Ben Hayden is a Professor in the Department of Neuroscience and the Center for Magnetic Resonance Research. His lab studies the role of the brain activity in making reward-based decisions, and in changing strategies in demanding circumstances. They do this with recordings of activity of populations of neurons in subjects making and adjusting simple decisions. They then compare these patterns with those obtained from subjects exposed to cocaine for long periods of times. This research contributes to a basic understanding of the brain circuitry of drug addiction.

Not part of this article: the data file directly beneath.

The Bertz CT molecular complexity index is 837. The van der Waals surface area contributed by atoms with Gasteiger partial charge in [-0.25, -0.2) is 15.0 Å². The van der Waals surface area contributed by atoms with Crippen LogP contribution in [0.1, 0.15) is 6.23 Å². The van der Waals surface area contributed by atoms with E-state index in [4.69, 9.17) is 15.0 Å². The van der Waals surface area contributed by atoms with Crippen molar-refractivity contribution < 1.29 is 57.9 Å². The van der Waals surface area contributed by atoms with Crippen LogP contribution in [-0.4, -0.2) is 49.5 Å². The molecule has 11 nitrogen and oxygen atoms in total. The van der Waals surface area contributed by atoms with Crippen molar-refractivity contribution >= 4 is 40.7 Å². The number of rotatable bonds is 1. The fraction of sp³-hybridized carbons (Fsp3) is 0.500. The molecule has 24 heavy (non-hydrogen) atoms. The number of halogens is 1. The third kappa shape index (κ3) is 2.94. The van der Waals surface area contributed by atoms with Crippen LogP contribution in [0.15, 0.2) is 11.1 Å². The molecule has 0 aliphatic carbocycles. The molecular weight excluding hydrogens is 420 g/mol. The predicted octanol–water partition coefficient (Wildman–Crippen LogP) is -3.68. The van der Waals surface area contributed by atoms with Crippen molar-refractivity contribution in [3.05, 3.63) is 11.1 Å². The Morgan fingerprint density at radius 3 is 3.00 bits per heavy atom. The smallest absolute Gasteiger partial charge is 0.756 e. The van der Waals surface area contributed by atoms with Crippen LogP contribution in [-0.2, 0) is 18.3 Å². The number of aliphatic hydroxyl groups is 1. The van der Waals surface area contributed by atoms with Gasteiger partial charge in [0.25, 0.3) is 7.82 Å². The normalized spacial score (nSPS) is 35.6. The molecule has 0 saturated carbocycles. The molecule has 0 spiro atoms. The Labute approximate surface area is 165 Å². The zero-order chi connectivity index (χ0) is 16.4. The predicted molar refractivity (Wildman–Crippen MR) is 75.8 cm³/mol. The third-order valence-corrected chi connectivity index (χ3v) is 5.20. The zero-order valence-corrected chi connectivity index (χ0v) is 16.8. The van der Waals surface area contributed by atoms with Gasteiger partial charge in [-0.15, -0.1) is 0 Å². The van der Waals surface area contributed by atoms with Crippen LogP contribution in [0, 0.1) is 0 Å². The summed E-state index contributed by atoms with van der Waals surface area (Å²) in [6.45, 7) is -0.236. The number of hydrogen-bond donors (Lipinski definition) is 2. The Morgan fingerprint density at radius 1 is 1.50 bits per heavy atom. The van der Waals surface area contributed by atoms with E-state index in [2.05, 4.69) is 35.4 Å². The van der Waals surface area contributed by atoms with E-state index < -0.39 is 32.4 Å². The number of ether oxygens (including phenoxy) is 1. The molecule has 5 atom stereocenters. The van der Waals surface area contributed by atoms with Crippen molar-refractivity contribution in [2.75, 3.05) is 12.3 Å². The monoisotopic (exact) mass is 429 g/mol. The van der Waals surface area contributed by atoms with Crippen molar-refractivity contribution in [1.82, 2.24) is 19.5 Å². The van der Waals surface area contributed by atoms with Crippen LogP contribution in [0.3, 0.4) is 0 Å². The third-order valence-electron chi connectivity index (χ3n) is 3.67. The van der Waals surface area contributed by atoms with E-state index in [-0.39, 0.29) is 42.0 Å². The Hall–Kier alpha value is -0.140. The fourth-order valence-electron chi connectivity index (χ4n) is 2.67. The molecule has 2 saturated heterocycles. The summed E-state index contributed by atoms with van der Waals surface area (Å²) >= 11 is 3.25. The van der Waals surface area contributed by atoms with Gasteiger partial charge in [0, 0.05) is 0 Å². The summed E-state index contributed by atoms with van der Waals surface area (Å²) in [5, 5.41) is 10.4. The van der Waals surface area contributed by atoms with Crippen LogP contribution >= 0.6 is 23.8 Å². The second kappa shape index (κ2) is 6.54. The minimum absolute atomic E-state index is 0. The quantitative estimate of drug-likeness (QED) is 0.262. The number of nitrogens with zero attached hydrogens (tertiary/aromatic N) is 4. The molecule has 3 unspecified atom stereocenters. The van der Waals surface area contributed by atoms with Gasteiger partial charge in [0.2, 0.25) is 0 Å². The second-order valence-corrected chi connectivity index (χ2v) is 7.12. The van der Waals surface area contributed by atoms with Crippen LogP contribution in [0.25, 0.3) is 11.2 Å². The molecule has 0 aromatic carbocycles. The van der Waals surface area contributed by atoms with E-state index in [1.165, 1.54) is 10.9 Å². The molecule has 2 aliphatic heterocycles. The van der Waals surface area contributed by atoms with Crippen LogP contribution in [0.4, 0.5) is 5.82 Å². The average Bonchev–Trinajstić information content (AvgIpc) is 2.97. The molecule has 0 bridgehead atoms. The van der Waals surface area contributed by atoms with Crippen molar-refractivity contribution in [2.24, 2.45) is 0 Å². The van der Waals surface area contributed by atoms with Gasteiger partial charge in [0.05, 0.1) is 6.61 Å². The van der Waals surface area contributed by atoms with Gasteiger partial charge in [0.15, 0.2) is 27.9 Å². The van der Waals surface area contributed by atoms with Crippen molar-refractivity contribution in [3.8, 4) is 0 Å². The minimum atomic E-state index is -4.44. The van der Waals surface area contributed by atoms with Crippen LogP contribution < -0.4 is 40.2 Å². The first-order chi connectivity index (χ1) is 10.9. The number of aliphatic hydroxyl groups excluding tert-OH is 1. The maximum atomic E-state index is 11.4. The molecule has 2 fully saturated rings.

I am interested in understanding the neural mechanisms by which our brains make and control our choices. I have a particular interest in understanding self-control, learning, and decision-making. My research is closely inspired by foraging theory and by behavioral ecology more generally. As such a major focus of the lab's methods development comes in making our task environments ever more naturalistic. The lab uses single unit recordings in rhesus macaques performing computerized and freely moving tasks and records in reward regions. We are especially interested in the cingulate cortex (dorsal anterior and posterior, dACC and PCC), orbitofrontal cortex (OFC), ventromedial prefrontal cortex (vmPFC), and the striatum. At UMN, my lab and I have begun working to understand expand our understanding of these regions and processes by incorporating measures of hemodynamic response.
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